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Thomsons were First NH Settlers in 1623
Portsmouth, NH Settled in 1623 /

Portsmouth loves to flaunt its founding date. A big new chunk of granite at the corner of Deer and Market Streets welcomes visitors to the city, settled in 1623. One might infer from the carved stone that the first European settlers climbed ashore at this very spot. They didn’t. (Full article below)

As far as we know, David Thomson [also Thompson], his wife Amias, and a party of perhaps seven to 10 indentured servants landed their ship Jonathan at what is now Odiorne Point in Rye in April of 1623.

The claim is arguably correct. Rye and other surrounding towns were once part of the New Hampshire settlement officially named Portsmouth in 1653. Rye and New Castle split off in 1769. Portsmouth didn’t think much about its birthday until Plymouth, Massachusetts held a big bicentennial celebration in 1820. Not to be ignored, Portsmouth threw its own founder’s day festivities three years later in 1823, branding the 1623 settlement date in the process.

NH’s Forgotten First Family

But while Portsmouth loves its birth date, it doesn’t give a cranberry for its founding family. They are rarely mentioned or memorialized today. The Thomsons established a small plantation, trading post and fish drying factory near the entrance to Little Harbor called Pannaway and – if you don’t count 10,000 years of Native American occupation -- they built New Hampshire’s first house there.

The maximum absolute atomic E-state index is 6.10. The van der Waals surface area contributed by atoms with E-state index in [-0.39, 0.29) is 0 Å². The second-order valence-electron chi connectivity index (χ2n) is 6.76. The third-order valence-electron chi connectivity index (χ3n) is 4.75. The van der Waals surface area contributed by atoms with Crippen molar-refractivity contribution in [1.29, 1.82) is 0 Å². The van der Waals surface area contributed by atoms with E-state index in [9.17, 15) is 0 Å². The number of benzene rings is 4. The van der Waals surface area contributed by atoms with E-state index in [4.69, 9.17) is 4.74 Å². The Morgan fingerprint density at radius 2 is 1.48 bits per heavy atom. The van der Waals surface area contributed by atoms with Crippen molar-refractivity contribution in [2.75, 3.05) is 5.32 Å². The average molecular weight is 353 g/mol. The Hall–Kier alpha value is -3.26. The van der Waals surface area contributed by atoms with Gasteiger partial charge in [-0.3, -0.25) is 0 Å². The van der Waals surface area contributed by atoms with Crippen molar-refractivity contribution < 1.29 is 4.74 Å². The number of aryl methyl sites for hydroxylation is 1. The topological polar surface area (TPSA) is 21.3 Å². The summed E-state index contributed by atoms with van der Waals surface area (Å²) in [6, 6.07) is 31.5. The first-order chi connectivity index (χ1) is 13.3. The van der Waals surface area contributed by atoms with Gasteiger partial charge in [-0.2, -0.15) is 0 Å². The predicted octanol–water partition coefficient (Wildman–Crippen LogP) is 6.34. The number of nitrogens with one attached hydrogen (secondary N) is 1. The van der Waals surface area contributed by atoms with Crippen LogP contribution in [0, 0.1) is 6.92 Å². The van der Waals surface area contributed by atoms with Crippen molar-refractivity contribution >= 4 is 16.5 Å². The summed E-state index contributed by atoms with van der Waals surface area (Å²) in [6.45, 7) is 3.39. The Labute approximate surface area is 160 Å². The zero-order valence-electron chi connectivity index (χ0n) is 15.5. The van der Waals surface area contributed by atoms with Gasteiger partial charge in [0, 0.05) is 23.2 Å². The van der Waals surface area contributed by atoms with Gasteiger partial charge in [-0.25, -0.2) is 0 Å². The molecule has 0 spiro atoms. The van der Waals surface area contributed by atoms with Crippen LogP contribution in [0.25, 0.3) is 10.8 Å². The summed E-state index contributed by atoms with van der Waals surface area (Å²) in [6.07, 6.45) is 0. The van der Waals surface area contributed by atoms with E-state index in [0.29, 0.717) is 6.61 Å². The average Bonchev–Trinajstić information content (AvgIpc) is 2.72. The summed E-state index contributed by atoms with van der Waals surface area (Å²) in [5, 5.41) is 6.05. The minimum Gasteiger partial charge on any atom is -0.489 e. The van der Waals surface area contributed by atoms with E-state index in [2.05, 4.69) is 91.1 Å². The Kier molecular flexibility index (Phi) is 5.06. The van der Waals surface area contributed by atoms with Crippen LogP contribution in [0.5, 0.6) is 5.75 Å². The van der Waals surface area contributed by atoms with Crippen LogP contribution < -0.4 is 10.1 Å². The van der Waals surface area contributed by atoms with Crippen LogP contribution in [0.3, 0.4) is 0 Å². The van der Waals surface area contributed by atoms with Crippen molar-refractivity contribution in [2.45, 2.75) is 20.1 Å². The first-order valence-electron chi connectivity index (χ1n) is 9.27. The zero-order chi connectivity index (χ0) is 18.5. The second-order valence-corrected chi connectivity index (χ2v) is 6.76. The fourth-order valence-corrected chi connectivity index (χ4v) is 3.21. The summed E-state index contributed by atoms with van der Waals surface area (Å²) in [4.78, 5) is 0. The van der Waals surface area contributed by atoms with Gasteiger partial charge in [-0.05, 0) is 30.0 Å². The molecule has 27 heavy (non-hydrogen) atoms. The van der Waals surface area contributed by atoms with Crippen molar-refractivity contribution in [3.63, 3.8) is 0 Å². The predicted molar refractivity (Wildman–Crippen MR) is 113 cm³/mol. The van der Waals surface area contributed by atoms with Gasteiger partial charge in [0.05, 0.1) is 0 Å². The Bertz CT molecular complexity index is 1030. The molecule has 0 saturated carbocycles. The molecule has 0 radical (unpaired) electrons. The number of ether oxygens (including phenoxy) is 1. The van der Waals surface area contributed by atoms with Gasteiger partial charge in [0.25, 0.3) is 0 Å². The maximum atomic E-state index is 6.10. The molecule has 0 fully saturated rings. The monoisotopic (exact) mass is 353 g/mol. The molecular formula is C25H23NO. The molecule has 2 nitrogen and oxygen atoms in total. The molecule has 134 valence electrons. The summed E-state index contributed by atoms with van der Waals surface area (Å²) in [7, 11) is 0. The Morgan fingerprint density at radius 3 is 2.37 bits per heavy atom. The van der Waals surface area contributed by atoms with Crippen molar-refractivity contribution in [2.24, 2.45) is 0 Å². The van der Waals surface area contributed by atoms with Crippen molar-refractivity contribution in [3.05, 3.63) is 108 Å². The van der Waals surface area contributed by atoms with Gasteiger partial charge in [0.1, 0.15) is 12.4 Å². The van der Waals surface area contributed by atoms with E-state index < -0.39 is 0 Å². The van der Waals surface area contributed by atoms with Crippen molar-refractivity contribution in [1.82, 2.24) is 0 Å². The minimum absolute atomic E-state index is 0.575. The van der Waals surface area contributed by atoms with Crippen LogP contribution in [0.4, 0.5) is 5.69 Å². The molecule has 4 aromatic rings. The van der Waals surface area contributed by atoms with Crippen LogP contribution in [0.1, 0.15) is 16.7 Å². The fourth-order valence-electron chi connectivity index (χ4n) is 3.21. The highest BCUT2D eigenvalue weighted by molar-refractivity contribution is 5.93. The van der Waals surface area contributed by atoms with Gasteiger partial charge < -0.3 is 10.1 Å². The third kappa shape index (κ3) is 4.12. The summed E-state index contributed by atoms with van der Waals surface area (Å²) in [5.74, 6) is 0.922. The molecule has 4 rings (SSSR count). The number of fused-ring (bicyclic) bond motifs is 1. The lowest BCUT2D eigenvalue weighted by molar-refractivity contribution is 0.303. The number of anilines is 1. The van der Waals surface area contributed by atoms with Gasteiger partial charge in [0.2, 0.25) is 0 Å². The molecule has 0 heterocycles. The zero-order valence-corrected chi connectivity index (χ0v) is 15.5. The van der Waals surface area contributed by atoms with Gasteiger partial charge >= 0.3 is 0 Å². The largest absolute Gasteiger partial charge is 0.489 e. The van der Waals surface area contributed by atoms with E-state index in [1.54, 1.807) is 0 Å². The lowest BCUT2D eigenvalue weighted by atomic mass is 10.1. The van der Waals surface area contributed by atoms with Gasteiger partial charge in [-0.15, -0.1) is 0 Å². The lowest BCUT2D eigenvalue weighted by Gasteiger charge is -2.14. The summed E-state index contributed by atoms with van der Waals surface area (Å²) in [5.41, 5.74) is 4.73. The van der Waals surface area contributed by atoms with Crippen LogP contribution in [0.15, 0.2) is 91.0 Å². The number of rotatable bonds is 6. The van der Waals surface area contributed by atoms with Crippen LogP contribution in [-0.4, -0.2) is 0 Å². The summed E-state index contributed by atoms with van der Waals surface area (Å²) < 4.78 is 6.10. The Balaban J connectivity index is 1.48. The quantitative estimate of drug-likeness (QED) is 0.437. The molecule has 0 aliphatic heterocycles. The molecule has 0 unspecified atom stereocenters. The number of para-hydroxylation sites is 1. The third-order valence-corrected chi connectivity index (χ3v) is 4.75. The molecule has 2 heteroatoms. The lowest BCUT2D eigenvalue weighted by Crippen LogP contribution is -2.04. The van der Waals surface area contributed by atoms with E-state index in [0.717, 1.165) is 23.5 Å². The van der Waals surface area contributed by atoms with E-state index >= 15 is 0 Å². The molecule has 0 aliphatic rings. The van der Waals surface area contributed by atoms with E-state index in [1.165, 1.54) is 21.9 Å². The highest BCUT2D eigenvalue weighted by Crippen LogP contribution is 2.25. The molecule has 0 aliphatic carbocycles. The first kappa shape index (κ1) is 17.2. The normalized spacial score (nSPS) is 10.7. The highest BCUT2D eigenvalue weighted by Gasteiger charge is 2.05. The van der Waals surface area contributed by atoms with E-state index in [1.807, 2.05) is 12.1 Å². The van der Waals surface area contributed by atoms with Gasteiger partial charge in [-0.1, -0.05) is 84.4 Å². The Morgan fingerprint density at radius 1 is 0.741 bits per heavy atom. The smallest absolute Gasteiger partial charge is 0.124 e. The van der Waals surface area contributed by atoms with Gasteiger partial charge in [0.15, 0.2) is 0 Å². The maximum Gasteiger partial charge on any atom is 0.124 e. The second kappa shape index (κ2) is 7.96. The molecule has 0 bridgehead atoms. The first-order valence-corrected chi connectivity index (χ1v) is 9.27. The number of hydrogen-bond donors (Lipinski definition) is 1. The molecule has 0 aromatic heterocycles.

We have an eyewitness description of Pannaway from Samuel Maverick, a Royalist who came to Boston Harbor in 1624. He says Thomson built

"a strong and large House, enclosing it with a large and high Palizado [a defensive wall made from poles] with Mounted Gunns and being stored extraordinarily with shot and Ammunition was a Terror to the Indians."

So New Hampshire’s first home was an armed fort erected on well-defended high ground. There was likely a salt works, wooden racks or "flakes" for drying fish, a blacksmith shop and possibly quarters for the "lustie young fellows" who did the heavy lifting. A later witness described Piscataqua House (Pannaway) as made of stone, but historians suggest that the stone may have been a tall and sturdy foundation. No trace of the original Rye settlement survives.

In 1631, John Mason of Portsmouth, England sent an advance team to settle at Strawbery Banke two miles up the Piscataqua River, now Portsmouth’s South End. They found Thomson’s house at Rye largely abandoned, claimed it, and moved in. Then they built a large wooden Great House across from what is now Prescott Park for a rag tag group of about 75 settlers. No trace of that structure survives either.

CONTINUE The First Family of New Hampshire

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News about Portsmouth from

Tuesday, January 16, 2018 
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